If your loved one creates an estate plan involving a revocable trust with his or her spouse, you may be asked to serve as a successor trustee after the first spouse dies. This is an important role to fill as some of the decisions relating to administering the trust can impact the tax consequences that occur after the first spouse’s death. Many, if not most, successor trustees have never encountered this type of trust in the past, unless the successor trustee is an experienced trust administrator. Therefore, it’s crucial for trustees to learn more about the unique traits relating to this type of trust.
8 Facts About Marital Deduction Trusts
The following are eight facts about marital deduction trusts:
- You may be asked to serve as the successor trustee alone, jointly with someone else, or jointly with the surviving spouse.
- With an unlimited marital trust, the surviving spouse can receive the net income generated by the trust. The trust instrument will typically dictate how frequently the income should be paid over to the spouse.
- Net income includes the interest, dividends, rents, business income, income from other trusts or estates, and state tax refunds.
- The terms of the trust dictate whether the surviving spouse is entitled to receive or use any of the principal from the trust. Some trusts may allow the surviving spouse unlimited access to these assets. Others may be more restrictive, such as dictating that the surviving spouse can receive trust principal only for his or her health, education, maintenance, or support.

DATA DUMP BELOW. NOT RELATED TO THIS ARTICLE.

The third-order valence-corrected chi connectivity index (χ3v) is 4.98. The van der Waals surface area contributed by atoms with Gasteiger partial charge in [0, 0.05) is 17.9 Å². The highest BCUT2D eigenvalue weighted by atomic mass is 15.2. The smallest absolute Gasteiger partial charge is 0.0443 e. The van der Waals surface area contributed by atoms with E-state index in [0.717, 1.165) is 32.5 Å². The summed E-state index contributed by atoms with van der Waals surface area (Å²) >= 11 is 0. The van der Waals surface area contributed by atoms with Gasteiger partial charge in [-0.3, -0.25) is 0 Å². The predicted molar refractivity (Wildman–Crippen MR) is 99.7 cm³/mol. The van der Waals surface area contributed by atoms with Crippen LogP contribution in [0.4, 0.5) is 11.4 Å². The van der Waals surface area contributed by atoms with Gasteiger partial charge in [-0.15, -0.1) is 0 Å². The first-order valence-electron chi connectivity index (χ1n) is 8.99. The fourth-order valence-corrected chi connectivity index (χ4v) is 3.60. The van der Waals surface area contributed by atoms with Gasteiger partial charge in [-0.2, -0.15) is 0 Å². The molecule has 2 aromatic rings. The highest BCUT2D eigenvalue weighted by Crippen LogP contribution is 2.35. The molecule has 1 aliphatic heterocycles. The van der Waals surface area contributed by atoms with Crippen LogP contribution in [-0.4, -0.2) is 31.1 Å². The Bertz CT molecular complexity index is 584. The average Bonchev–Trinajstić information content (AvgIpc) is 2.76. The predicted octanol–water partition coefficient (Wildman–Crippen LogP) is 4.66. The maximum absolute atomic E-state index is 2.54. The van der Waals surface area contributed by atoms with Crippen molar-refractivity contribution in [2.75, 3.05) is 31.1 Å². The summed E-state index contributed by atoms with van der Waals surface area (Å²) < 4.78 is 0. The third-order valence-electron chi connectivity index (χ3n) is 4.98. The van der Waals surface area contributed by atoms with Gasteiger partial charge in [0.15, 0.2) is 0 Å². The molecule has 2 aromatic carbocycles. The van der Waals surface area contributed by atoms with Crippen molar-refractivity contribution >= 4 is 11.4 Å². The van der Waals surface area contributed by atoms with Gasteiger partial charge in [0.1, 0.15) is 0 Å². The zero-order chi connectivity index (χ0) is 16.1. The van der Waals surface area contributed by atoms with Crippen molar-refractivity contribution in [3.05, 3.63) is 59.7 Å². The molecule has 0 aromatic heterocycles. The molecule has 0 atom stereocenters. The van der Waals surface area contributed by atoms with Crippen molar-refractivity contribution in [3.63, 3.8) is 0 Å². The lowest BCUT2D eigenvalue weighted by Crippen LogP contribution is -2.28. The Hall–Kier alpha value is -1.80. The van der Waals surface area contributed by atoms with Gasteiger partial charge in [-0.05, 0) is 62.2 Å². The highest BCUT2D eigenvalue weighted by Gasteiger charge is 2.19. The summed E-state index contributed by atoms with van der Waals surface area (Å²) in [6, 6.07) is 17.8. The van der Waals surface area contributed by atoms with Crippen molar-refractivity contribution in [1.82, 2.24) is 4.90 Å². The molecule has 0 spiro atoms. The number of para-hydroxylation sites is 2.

- When the first spouse dies, estate taxes are not due if the marital deduction trust is drafted properly. Instead, the assets pass to the spouse without tax under the unlimited marital deduction. When the surviving spouse dies, tax is due at that time on the remaining amounts in the trust.
- There are many types of marital trusts, including QTIP trusts, disclaimer trusts, Clayton trusts, and bypass or credit shelter trusts.
- The marital trust typically contains a power of appointment that allows the surviving spouse to dictate who should receive some or all of the trust assets by including a provision in the spouse’s will.
- If the surviving spouse does not exercise the power of appointment, you must follow the directions outlined in the trust about who should receive the trust assets after the surviving spouse dies.
Fortunately, successor trustees are entitled to seek out assistance from an experienced attorney when fulfilling their trust administration responsibilities. We are here to help. We encourage you to check out our client testimonials to learn more.